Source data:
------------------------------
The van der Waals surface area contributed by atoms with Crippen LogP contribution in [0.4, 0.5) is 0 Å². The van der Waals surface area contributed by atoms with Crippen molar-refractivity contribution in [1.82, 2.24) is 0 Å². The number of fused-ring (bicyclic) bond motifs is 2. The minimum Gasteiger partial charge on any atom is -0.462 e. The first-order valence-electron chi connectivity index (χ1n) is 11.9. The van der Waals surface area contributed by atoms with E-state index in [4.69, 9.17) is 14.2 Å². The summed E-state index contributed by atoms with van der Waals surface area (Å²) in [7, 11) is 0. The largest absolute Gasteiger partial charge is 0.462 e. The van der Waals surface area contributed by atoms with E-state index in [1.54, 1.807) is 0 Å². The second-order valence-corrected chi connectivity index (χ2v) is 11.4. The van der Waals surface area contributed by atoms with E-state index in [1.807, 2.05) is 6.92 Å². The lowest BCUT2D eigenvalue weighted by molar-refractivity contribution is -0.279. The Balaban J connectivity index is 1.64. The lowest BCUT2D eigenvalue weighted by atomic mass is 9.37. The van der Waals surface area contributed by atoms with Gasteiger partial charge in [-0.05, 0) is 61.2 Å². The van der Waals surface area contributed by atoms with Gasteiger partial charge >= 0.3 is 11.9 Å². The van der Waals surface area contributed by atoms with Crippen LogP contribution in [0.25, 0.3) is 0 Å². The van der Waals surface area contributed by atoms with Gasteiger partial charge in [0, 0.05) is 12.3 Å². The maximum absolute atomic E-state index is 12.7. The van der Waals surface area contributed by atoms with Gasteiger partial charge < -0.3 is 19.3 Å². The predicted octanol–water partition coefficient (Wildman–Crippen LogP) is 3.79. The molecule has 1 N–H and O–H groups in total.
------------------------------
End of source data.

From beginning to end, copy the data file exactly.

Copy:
The van der Waals surface area contributed by atoms with Crippen LogP contribution in [0.4, 0.5) is 0 Å². The van der Waals surface area contributed by atoms with Crippen molar-refractivity contribution in [1.82, 2.24) is 0 Å². The number of fused-ring (bicyclic) bond motifs is 2. The minimum Gasteiger partial charge on any atom is -0.462 e. The first-order valence-electron chi connectivity index (χ1n) is 11.9. The van der Waals surface area contributed by atoms with E-state index in [4.69, 9.17) is 14.2 Å². The summed E-state index contributed by atoms with van der Waals surface area (Å²) in [7, 11) is 0. The largest absolute Gasteiger partial charge is 0.462 e. The van der Waals surface area contributed by atoms with E-state index in [1.54, 1.807) is 0 Å². The second-order valence-corrected chi connectivity index (χ2v) is 11.4. The van der Waals surface area contributed by atoms with E-state index in [1.807, 2.05) is 6.92 Å². The lowest BCUT2D eigenvalue weighted by molar-refractivity contribution is -0.279. The Balaban J connectivity index is 1.64. The lowest BCUT2D eigenvalue weighted by atomic mass is 9.37. The van der Waals surface area contributed by atoms with Gasteiger partial charge in [-0.05, 0) is 61.2 Å². The van der Waals surface area contributed by atoms with Gasteiger partial charge >= 0.3 is 11.9 Å². The van der Waals surface area contributed by atoms with Crippen LogP contribution in [0.25, 0.3) is 0 Å². The van der Waals surface area contributed by atoms with Gasteiger partial charge in [0, 0.05) is 12.3 Å². The maximum absolute atomic E-state index is 12.7. The van der Waals surface area contributed by atoms with Gasteiger partial charge < -0.3 is 19.3 Å². The predicted octanol–water partition coefficient (Wildman–Crippen LogP) is 3.79. The molecule has 1 N–H and O–H groups in total.